Tuesday, July 1, 2014
CHICAGO – Nutrition is crucial before, during and after pregnancy to optimize health for both mother and child, according to an updated position paper and a new practice paper from the Academy of Nutrition and Dietetics.
The Academy's position paper "Nutrition and Lifestyle for a Healthy Pregnancy Outcome" has been published in the July issue of the Journal of the Academy of Nutrition and Dietetics. An accompanying practice paper has been published on the Academy's website for Academy members and is available to the public for purchase. The practice paper provides registered dietitian nutritionists and dietetic technicians, registered, with an overview of current recommendations related to nutrition and healthy lifestyles during pregnancy and best practices on ways to implement those recommendations.
The Academy's updated position is:
It is the position of the Academy of Nutrition and Dietetics that women of childbearing age should adopt a lifestyle optimizing health and reducing risk of birth defects, suboptimal fetal development, and chronic health problems in both mother and child. Components leading to healthy pregnancy outcome include healthy pre-pregnancy weight, appropriate weight gain and physical activity during pregnancy, consumption of a wide variety of foods, appropriate vitamin and mineral supplementation, avoidance of alcohol and other harmful substances and safe food handling.
According to the position paper's authors, factors that contribute to a healthy pregnancy go beyond a well-balanced diet, and registered dietitian nutritionists and dietetics technicians, registered, can help pregnant women select an appropriate food plan and tailor advice to the woman's needs. In addition, RDNs and DTRs can work with pregnant women to help manage side effects that could negatively affect diet and pregnancy outcomes.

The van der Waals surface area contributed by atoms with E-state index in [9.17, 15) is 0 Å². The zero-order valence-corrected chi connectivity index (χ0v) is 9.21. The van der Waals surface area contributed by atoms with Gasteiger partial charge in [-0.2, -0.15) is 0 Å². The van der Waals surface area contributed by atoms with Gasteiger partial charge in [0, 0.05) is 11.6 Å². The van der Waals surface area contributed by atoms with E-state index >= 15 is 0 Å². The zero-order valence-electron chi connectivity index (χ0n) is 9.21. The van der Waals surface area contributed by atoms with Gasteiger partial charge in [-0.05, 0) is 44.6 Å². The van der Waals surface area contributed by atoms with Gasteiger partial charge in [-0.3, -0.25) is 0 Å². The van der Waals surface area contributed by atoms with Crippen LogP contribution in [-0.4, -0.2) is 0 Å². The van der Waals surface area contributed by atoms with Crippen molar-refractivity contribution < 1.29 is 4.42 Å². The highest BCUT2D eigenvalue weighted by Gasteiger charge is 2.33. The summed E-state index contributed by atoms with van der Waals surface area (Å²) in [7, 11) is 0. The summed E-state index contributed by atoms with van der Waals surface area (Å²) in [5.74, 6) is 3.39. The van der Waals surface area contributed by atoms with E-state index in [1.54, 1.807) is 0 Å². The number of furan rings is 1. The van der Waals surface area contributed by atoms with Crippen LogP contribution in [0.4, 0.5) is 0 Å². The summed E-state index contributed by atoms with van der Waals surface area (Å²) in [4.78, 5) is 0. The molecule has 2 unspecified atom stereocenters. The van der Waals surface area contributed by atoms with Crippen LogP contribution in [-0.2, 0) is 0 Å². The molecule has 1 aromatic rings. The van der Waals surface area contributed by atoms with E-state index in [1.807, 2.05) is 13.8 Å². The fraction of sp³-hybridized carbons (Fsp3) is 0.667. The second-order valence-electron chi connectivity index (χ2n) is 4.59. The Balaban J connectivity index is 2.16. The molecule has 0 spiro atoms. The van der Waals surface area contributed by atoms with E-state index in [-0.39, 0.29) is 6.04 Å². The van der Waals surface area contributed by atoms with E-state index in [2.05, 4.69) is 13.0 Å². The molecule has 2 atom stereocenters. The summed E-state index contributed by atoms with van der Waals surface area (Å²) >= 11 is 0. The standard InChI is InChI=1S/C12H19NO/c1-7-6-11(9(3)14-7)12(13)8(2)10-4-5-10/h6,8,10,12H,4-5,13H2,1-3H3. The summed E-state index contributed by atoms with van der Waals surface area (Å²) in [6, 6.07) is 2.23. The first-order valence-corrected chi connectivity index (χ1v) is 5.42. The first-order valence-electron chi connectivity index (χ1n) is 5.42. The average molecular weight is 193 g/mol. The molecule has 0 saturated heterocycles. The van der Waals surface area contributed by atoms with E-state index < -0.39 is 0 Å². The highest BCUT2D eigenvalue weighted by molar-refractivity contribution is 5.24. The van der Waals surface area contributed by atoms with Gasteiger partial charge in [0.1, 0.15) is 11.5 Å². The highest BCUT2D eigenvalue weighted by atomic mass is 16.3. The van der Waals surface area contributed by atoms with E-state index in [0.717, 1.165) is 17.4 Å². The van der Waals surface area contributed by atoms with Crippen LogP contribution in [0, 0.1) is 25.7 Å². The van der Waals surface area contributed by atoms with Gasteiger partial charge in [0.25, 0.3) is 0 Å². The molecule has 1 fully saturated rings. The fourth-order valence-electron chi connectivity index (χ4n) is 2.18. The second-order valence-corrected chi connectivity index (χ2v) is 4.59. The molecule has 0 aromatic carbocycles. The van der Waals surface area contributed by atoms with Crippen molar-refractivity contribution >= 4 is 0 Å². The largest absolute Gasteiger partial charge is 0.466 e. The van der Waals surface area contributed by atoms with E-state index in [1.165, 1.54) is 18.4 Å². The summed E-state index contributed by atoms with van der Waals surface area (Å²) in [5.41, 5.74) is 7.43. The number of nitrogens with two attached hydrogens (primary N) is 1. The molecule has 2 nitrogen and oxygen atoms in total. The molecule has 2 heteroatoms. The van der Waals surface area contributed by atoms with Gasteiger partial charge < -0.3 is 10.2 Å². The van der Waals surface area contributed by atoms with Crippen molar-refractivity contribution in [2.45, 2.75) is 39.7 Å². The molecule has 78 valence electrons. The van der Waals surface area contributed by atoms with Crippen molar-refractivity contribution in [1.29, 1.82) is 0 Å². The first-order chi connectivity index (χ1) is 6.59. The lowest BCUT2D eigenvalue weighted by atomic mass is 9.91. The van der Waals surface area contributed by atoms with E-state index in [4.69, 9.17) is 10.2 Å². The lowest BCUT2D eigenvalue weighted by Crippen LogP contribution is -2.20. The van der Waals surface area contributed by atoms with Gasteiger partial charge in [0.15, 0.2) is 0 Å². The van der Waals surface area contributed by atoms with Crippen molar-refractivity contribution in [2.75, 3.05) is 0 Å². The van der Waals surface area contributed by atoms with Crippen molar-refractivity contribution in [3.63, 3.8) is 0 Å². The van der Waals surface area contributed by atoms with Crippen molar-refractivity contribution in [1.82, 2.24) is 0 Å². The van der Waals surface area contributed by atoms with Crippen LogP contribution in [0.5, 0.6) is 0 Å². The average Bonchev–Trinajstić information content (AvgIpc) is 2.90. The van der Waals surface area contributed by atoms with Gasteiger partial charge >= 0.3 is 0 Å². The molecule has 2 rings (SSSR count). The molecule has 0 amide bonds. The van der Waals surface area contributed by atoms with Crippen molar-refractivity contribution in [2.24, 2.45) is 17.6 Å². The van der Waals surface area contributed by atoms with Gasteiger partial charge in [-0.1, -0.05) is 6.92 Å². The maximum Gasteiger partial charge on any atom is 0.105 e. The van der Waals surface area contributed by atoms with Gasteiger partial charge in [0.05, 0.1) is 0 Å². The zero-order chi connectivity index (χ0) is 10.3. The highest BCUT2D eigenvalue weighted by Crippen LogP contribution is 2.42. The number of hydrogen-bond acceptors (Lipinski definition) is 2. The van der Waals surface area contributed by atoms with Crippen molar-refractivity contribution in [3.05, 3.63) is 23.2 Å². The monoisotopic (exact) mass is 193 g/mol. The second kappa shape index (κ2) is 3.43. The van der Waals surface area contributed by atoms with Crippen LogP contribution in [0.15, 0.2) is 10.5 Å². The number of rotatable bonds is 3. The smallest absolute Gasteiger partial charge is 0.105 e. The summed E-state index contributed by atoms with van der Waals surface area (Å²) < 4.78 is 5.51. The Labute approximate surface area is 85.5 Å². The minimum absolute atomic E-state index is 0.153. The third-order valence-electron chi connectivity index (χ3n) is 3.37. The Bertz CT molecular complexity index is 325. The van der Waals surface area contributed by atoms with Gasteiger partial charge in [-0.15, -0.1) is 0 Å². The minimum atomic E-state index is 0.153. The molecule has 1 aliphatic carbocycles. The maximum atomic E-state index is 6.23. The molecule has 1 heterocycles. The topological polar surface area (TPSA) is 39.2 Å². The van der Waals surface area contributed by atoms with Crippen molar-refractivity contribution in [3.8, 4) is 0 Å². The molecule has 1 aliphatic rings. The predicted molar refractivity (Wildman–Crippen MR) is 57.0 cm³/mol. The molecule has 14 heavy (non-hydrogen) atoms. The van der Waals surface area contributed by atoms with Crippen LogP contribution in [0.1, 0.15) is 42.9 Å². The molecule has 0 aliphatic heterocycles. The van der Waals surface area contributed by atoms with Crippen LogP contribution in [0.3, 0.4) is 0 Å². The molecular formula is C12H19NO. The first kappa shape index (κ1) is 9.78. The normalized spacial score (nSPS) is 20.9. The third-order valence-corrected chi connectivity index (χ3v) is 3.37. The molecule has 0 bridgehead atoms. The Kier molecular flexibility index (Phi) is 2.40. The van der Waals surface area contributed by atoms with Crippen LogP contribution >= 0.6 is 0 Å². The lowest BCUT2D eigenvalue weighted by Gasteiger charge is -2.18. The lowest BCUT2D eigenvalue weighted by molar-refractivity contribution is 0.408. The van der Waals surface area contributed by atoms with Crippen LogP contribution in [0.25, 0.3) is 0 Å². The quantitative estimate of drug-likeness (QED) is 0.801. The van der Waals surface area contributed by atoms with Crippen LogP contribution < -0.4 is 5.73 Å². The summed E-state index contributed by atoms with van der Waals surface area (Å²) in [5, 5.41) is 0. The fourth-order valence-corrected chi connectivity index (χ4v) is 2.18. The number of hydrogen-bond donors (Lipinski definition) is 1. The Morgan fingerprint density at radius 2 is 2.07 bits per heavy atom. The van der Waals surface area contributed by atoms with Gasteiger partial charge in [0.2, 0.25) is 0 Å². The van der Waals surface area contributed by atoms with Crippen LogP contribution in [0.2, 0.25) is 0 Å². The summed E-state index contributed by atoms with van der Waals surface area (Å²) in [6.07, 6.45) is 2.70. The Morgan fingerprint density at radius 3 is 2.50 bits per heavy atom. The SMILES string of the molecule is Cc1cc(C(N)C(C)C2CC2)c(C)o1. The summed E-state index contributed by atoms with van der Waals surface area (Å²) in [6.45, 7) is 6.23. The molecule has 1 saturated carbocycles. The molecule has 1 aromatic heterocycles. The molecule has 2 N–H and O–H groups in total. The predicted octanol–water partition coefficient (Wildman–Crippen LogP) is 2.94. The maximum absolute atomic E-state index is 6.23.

The Academy offers practical and achievable advice for women of childbearing age, including:
- Nourish your future: Follow a healthy diet and be physically active before, during and after pregnancy.
- A well-balanced diet can meet most of your nutrient needs during pregnancy. Talk with your health provider about iron and other nutrient supplements.
- Ask your health provider how much weight gain is right for you. A healthy weight gain is important for both baby and mother.
- A healthy lifestyle helps prevent excessive weight gain during pregnancy.
- Registered dietitian nutritionists and dietetics technicians, registered, can help you select an appropriate food plan and tailor advice to your needs.
The Academy's position paper was written by registered dietitians Sandra B. Procter, PhD, RD/LD, and Christina G. Campbell, PhD, RD. The practice paper was written by registered dietitians Lucia L. Kaiser, PhD, RD, and Christina G. Campbell, PhD, RD.
Media may request copies of the Academy's position and practice papers. Call 312/899-4769 or email email@example.com.